Why is it that some people need more sleep than others

It’s pretty mind-boggling that we spend a third of our lives asleep but scientists still aren’t sure why we do it?

They know it’s important for resetting neural activity memory storage, rejuvenating our bodies, and all sorts of positive benefits.

We all do it, but we don’t really have any conclusive answers on why it happens?

Thanks to genetic research we’re really starting to figure things out on a molecular level.

For Example

Do you have a hard time getting a good night’s sleep?

According to scientists, that’s all in your genes or you know one gene in particular.

Researchers in Washington State we are looking for genes that changed expression throughout a sleep-wake cycle and they found one in mouse brains.

FABP7 or Fatty acid binding protein 7


They found that mice who had a mutated or knocked out FABP7 gene slept more fitfully compared to mice with normal genes.

The mutant sleepers were more likely to wake up during the night which is like the worst X-manpower ever.

That suggests that this Gene is required for normal sleep. It’s asleep Gene

Now testing in mice that isn’t enough obviously so they tested this in humans too and they found the same thing.

The US researchers teamed up with scientists in Japan and looked at data of 294 Japanese men who underwent a sleep study.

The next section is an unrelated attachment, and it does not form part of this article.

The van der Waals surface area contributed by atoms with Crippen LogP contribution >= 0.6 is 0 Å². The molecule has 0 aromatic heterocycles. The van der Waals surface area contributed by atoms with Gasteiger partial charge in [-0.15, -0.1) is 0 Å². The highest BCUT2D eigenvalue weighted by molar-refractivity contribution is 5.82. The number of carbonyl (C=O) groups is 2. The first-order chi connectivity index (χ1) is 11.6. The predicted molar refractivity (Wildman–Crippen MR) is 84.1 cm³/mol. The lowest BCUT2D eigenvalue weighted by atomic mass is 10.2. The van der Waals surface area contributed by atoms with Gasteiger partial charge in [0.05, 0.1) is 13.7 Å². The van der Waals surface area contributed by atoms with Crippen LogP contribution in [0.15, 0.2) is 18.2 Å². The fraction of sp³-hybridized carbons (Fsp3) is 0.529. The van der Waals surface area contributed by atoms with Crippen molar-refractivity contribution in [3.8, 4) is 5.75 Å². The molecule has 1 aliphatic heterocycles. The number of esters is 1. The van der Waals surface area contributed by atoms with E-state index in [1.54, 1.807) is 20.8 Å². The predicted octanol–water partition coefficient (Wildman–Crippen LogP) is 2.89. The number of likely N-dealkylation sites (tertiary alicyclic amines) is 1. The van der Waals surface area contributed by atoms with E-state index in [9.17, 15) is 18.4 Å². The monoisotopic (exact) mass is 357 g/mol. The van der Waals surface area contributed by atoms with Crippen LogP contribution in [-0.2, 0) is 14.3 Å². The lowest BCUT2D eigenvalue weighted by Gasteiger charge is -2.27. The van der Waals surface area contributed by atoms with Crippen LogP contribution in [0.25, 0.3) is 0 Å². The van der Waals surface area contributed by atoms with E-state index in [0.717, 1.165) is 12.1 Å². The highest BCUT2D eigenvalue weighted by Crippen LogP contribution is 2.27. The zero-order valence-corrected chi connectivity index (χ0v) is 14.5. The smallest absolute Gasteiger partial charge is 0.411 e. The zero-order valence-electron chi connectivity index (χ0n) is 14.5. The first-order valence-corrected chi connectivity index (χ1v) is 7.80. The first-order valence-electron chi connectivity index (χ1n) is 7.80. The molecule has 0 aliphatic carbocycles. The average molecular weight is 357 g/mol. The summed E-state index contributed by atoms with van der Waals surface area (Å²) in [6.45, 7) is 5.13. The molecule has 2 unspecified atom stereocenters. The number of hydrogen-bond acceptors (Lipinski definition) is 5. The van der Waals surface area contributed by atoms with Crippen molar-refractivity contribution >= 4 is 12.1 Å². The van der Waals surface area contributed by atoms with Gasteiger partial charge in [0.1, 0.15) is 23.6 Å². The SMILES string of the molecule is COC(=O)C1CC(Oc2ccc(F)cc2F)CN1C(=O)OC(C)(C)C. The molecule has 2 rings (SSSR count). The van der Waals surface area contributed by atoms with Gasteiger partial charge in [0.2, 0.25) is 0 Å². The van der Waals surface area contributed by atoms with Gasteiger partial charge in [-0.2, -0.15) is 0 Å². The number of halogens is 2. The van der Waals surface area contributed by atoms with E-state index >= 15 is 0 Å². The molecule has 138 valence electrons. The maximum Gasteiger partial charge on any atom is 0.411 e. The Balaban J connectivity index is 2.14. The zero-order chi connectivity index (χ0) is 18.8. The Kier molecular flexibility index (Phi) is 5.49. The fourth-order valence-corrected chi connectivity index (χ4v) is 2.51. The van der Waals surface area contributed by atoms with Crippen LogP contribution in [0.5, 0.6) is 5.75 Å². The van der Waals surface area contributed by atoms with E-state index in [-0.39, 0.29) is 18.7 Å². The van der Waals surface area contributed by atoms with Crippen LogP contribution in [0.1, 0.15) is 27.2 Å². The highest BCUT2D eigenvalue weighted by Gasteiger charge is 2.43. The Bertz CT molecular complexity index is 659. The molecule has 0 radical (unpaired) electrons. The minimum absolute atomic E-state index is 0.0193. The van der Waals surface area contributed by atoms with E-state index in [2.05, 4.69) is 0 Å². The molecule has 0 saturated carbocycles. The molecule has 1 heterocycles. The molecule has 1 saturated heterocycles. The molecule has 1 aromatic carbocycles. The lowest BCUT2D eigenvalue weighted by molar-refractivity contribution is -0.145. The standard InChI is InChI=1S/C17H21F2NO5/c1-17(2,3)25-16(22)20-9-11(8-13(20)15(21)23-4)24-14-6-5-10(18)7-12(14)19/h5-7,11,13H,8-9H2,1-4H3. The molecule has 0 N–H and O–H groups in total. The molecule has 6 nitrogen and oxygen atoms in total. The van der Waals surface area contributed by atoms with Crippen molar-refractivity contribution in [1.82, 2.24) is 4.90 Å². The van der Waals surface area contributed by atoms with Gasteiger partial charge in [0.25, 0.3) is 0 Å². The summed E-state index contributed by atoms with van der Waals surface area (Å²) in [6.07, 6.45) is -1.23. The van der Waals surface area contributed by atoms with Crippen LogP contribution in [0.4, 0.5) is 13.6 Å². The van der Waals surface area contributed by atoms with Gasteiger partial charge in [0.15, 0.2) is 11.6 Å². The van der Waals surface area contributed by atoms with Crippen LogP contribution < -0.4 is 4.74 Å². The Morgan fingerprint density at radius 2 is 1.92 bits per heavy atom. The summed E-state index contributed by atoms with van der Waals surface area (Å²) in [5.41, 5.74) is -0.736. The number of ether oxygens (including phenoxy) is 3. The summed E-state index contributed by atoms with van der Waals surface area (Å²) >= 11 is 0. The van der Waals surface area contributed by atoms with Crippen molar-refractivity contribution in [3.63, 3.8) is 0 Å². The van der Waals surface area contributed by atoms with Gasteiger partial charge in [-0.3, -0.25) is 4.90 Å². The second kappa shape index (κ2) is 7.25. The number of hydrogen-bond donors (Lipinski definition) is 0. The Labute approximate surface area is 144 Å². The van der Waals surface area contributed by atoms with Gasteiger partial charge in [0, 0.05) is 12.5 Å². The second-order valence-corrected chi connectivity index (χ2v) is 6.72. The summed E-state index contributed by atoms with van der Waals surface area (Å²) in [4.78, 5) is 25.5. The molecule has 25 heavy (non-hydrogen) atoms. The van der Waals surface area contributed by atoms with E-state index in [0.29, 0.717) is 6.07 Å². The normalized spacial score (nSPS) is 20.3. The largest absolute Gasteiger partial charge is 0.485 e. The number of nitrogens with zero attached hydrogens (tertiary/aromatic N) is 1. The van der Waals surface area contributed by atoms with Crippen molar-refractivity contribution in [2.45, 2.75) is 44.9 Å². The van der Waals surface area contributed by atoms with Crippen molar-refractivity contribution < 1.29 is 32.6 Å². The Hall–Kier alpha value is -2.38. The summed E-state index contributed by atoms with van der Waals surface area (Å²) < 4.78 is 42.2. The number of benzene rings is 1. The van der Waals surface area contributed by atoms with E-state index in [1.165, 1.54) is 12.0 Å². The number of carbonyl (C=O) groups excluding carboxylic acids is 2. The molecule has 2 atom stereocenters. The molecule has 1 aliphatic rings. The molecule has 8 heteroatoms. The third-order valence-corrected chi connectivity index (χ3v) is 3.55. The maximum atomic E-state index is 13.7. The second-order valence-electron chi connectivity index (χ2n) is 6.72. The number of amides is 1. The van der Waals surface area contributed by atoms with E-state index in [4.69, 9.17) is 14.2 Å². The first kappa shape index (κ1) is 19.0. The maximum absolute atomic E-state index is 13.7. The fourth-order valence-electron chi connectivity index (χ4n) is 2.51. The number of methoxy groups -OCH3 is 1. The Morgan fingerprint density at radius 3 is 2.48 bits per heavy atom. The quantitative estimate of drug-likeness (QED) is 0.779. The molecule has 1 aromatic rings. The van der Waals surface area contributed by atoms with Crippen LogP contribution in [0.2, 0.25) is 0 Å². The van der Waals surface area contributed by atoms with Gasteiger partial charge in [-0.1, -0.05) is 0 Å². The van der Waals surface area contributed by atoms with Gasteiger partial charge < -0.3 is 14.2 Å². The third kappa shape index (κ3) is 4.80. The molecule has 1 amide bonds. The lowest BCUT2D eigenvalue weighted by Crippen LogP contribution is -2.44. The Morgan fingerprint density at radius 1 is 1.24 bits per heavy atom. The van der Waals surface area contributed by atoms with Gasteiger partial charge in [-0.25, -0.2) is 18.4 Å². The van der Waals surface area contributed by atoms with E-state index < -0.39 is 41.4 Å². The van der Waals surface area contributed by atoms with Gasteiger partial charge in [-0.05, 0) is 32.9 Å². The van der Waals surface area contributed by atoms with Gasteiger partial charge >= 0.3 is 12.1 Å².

It turns out that 29 of these dudes slept fitfully and had a mutation on fFABP7.


They also tested fruit flies.

This is the first time researchers have gained this level of insight into something as complicated and mysterious as sleep across different species.


Plus FABP7 is found in astrocytes which are star-shaped glial cells located in the brain and spinal cord.

astrocyteAstrocytes are kind of like rock stars of the sleep worlds.

They’re potentially responsible for creating that sleepy feeling we all get when our brains are tired or overworked.

Astrocytes secrete adenosine which triggers sleep mode to protect our brains.

So it’s no wonder that a mutated FABP7 found in astrocytes could mess with your sleep.

But not all sleep gene mutations are created equal some can give you an advantage

Are you the kind of person who can work for long hours into the night? Then sleep six hours and wake up feeling completely refreshed.

Good for you a study published by researchers in California found that low sleep but high functioning people can do this

Because they have a mutation in a gene called DEC2.

According to the researchers, people with this gene mutation were just born to need less sleep.

Whatever most brains needed to do over eight hours of sleep Dec 2 brains could do in 6.

This class of efficient sleepers is truly elite.

Only 5% of the population has this mutation.

Scientists are even thinking of designing a whole new class of drugs based on this mutation.

So even though we’re getting close to deciphering the molecular mechanisms behind sleep.

It is still one of the biggest mysteries in our shared experience.


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